In that regard, Mr. Trump only exacerbated the problem by flatly claiming Thursday that he did not know in advance about the hush-money agreement and that he did not know the source of the $130,000. After these statements, only two possibilities remain. First, Mr. Trump could be lying: He did, in fact, know about his lawyer Michael Cohen’s efforts to buy Ms. Clifford’s silence, and he did eventually reimburse Mr. Cohen for the $130,000 the lawyer says he facilitated out of his own funds, or knows who did. Second, Mr. Trump is telling the truth, and someone else, whose identity remains unknown, both to him and to everyone but Mr. Cohen, put up the cash, thus acquiring secret but substantial leverage over the president of the United States.
Neither of these alternatives remotely corresponds to the ethical standards we expect a chief executive to meet. Ironically, the first — that Mr. Trump is lying — at least has the advantage of being consistent with most of the known facts, which strongly imply that he did have a dalliance with Ms. Clifford and that he has been desperately trying to cover it up, just as many other powerful men before him have tried to cover up their affairs. Come to think of it, if Mr. Trump has nothing to hide, why is his lawyer fighting to keep the legal dispute with Ms. Clifford behind the closed doors of an arbitration proceeding rather than let it play out publicly in court?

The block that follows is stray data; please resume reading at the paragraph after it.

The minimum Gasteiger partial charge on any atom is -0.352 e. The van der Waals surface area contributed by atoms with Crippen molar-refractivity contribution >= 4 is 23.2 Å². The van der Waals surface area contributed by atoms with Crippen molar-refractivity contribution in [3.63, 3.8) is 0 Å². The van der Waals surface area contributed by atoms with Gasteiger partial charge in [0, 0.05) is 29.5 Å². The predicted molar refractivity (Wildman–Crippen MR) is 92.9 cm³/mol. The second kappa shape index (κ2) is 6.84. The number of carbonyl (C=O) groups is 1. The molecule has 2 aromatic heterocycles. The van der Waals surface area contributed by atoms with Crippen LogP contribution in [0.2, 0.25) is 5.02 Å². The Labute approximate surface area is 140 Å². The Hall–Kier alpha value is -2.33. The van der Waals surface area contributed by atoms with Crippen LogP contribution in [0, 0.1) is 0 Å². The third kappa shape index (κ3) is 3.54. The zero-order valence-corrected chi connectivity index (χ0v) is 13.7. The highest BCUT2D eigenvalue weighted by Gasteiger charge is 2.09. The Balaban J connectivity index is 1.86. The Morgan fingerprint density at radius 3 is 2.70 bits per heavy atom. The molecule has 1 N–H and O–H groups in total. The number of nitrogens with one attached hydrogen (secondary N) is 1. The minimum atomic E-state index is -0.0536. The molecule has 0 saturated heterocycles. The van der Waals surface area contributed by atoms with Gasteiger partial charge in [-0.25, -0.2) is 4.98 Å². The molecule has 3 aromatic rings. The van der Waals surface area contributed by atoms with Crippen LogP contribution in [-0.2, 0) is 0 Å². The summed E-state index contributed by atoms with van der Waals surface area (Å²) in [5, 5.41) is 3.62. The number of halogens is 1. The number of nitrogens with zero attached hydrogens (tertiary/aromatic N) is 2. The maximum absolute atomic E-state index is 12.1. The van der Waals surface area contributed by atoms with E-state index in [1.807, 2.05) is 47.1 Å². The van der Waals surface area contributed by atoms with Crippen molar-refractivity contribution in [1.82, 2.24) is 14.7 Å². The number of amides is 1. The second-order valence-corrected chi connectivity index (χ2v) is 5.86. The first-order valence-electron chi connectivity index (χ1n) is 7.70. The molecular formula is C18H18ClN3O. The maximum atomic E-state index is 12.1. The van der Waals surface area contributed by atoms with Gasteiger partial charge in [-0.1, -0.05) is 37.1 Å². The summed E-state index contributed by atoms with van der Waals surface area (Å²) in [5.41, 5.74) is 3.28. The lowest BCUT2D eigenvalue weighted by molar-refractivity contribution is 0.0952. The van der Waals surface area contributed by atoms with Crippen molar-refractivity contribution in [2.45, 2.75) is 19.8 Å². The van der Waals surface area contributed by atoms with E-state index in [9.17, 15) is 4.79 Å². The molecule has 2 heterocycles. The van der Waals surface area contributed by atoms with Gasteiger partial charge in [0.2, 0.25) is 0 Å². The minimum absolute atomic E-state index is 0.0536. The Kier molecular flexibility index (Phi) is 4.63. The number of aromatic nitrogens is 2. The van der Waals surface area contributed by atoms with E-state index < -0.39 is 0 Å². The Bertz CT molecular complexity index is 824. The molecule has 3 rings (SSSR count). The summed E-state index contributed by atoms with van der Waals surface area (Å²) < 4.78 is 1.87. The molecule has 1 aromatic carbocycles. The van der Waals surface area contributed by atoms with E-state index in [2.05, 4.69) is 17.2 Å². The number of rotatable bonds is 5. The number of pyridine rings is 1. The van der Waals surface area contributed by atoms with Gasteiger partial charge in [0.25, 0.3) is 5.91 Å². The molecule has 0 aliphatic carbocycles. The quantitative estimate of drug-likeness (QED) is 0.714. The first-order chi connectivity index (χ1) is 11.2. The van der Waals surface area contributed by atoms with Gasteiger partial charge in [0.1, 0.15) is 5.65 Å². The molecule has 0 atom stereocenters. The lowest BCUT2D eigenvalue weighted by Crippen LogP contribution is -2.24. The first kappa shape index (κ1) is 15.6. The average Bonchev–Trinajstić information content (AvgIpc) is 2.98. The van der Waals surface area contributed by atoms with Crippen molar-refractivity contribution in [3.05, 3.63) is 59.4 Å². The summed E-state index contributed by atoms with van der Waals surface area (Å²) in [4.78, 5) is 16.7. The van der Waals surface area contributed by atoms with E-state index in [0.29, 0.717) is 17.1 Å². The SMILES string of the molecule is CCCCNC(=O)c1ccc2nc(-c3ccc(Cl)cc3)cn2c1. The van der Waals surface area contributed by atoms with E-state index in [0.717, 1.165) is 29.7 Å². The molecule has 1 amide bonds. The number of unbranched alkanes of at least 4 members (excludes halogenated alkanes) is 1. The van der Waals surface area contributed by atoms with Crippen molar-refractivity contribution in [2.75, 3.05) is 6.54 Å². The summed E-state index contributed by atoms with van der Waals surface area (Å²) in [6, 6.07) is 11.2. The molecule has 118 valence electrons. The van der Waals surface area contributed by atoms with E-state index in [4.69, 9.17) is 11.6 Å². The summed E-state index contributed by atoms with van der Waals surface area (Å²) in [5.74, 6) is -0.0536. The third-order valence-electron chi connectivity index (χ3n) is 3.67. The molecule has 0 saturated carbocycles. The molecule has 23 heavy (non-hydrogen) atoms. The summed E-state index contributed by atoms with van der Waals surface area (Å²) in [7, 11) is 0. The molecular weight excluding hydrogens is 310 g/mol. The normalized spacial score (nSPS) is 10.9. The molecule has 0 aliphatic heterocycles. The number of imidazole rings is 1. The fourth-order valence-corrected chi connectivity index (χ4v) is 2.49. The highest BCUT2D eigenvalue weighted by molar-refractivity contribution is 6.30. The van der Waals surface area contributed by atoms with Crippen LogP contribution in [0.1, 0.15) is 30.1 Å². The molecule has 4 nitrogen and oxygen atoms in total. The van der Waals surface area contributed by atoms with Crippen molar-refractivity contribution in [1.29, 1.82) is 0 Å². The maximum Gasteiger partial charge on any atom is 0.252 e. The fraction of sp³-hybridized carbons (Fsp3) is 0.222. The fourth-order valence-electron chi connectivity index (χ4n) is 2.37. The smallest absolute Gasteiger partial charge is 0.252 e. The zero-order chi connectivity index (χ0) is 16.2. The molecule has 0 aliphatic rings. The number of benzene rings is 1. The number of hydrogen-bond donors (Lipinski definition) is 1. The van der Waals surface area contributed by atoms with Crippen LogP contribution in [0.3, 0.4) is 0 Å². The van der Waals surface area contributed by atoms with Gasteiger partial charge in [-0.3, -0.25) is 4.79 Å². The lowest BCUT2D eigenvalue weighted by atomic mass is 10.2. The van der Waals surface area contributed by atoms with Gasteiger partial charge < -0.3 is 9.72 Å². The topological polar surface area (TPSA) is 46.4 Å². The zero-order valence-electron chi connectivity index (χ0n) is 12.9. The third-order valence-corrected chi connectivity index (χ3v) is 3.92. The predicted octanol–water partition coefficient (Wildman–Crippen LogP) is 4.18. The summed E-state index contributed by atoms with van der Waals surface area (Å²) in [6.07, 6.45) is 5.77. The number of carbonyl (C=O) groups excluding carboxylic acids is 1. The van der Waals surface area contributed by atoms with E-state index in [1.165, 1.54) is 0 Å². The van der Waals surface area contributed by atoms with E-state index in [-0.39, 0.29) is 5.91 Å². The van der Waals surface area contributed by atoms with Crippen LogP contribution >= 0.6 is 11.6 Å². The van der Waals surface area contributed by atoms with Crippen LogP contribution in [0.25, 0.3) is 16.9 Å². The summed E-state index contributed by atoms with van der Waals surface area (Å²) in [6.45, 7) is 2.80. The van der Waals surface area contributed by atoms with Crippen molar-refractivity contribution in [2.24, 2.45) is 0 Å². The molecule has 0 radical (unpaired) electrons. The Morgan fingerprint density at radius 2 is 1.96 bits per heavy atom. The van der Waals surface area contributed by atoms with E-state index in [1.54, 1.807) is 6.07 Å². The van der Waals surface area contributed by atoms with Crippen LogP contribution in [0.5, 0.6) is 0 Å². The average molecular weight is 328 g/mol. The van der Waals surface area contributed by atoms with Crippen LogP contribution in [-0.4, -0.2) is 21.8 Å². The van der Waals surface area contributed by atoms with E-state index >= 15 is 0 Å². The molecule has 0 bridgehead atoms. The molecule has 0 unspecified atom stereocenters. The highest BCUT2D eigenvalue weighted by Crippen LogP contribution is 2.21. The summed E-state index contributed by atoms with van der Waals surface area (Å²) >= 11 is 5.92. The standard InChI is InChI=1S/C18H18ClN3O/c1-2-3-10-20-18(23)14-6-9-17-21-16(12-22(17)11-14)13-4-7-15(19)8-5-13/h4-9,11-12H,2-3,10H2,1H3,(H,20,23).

The American people do not have a right to know all the details of what went on between Mr. Trump and Ms. Clifford in their personal lives many years ago. They do have a right to know, however, whether their president is lying to them now, or if he has received what amounts to a large financial subsidy from a secret personal benefactor. Unless and until Mr. Trump directs his lawyer to identify the source of the $130,000, both of these sorry scenarios will remain within the realm of plausibility.
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